Blog: Has Opinion become a Crime?
With the PMSD in government and with a pervasive notion of successful partnership with the Labour Party, it is obvious that the political leaders of the Creole community should feel blessed by power and capable of revealing their best once their potential is acknowledged and recognized, their people lionized and respected in elite circles.
In all this debate around the incendiary article of Defi Quotidien on the role of Creoles in Mauritius, there is a generalization that one must avoid. Is the opinion of a politician to be treated in the same spirit as that of a layman, even if he is a senior journalist of a newspaper? Should Naek be treated in the same way as Choonee, Khamajeet or the communication agent of the PMSD? If an opinion leader is one who provokes reactions within the framework of legal provisions, a politician threatens to aggregate policies around an opinion, may build up a vision and work and execute the policies on the grounds that he represents a swathe of the nation according to the confusing criteria of representative democracy. A politician has the practical action-based freedom to translate into action what he says, and he becomes the spokesman of thousands who hide behind the cloak of the silent majority to justify their discourse. He is no initiator of thinking as he comes at the end of a line when all has been thought and debated and rests to be seen in practical form - a law with all the dispositions for enforcement and a battery of penalties in case of violation of the law. An editor or a journalist is an opinion maker. He must be able to monitor and lead thinking in subjectively biased perspectives, at times. Very often, and at the subtlest form of expressions, he moulds minds because the average reader is not privileged enough to think before and after, to understand the multiple ramifications of an event to know what is happening behind the curtain and what is being whispered in corridors of power.
The layman is a consumer of news and views and will repeat with befitting modulations the same facts, fears and speculations to different interlocutors in his daily commerce with mundane life. When people rebel against a politician’s opinion it’s because they fear the power that the State invests the politician with. Every politician runs the risk of dislocating the foundations of well established tradition.
A journalist is no such iconoclast. He may be a rebel against public opinion and become the spearhead of novel thinking. He may even be a carrier of conservative prejudices as long as these are felt by certain sections of the mass. Every journalist must find the roots of his thinking in the different layers of societal deliberations. His role is to inseminate thinking orientations. While a layman has no opinion, his mind becomes an easy receptacle of the beliefs, speculations and elucubrations of the journalist.
That is where the danger lies. Opinions can be more dangerous than actions. Opinions travel and the longer the distance they travel, the greater the distortions they undergo by having journeyed across either elevated minds or perverted minds. The harm can be at the level of thinking alone.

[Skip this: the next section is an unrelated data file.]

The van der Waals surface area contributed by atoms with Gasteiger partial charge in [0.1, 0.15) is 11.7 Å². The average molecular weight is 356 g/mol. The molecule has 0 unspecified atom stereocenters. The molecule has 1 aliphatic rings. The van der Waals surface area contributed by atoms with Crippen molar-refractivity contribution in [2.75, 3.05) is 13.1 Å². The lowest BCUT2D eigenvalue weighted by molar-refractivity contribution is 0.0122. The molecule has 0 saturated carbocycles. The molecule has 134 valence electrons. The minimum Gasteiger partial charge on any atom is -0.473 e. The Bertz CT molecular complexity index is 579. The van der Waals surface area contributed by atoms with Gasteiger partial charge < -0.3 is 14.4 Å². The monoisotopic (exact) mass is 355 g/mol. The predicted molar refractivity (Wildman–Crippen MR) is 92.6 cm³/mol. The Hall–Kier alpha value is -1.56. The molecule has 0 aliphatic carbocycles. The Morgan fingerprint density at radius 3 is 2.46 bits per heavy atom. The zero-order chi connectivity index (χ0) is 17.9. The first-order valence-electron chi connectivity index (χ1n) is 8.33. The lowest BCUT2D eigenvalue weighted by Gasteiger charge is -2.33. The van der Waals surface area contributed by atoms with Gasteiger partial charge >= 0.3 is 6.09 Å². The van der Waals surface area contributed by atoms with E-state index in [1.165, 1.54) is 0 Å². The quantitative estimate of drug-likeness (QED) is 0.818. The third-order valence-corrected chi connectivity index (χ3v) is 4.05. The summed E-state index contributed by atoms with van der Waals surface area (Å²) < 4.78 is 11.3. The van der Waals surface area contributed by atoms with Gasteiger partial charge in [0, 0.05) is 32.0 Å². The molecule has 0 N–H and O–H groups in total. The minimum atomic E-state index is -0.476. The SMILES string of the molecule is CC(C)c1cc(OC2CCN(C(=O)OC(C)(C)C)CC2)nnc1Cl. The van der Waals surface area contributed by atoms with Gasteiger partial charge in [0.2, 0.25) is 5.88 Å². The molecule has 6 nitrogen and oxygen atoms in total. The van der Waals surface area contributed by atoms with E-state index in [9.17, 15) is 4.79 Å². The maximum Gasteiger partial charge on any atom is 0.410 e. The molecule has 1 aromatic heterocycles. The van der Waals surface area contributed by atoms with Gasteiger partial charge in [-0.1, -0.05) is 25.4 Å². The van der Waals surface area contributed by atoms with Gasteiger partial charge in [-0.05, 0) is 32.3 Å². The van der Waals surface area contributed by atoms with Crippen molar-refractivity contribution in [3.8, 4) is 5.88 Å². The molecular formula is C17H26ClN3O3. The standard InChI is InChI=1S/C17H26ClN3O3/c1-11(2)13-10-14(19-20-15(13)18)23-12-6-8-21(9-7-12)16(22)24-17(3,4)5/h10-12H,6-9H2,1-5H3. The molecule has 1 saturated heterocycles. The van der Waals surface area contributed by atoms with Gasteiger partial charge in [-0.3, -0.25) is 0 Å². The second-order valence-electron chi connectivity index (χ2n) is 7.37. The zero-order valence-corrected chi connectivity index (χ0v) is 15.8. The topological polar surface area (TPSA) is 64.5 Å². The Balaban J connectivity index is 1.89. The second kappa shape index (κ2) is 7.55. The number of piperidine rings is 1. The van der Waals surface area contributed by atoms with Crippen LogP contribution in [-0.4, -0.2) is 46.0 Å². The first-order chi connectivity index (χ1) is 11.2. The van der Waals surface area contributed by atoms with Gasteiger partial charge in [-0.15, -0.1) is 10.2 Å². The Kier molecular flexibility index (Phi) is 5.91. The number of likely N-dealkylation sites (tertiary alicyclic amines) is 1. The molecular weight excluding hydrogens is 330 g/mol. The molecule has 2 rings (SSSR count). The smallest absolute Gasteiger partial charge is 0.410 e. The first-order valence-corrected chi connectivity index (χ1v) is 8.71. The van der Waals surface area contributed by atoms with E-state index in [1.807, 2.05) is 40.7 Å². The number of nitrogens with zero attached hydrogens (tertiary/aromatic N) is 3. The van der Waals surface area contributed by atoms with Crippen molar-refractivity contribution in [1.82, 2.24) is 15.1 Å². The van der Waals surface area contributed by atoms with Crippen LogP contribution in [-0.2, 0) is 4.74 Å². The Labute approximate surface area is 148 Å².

That is why the hue and cry raised by the Creole community and related NGO’s against the ideas of a journalist who chose to paint a partial portrait of the community sounds exaggerated. When a country cannot tolerate ideas, however backward they may be, we verge in the realms of intolerance which bespeaks a new unease at a more felicitous point in the evolution of the community. We are no longer dealing with the Creole who has been traditionally associated with a hedonistic lifestyle, poor educational achievement, houselessness and indolence as far as physical effort is concerned.
The journalist has not taken care to note the number of Creoles who have been saved from poverty and can now afford to run a car because they have won admission into the middle class circle. We cannot but be awake to the number of Creole women entrepreneurs who have become financially independent through the SME promotion activities.
By contrast we should take the number of people of Asian origin who have slid into the ranks of poverty because they have become in the process of living together assimilated with the neighbourhood which has a stronger cultural impact. Today more and more such children are deschooled or out of school. Among the 40 % who fail CPE a vast majority are of Asian origin. In the Civil Service a sizable number of those of Asian origin swear by caste, creed and community to seek promotions. Let us not romanticise the picture. There are fluctuations in the rise and fall of every ethnic group, socio cultural organisations willing or not.
The journalist who is the target of a whole community’s ire is providing us with the perilous zone through which our society is going. The more the PM is trying to promote Mauritianism the deeper is our society sinking into the shifting sands of ethnic intolerance. We are no longer able to make a difference between politicians and intellectuals or opinion builders. Are we not ripe for a deep introspective analysis without elections or the formation of a government in mind? We need to preserve the characteristic mark of our society and that is our peaceful existence.
Different ethnic groups are mutually exclusive whereas the PM is thinking of an all-inclusive society. While we thought that the rainbow nation meant the separate blossoming of different ethnic groups, all communities, leaders are bringing up their respective adherents in parallel nursery beds, unaware of the fact that the feet of the pyramid make no difference between members.
Mauritian society is still in the making; let us not labour under illusions of permanent peace.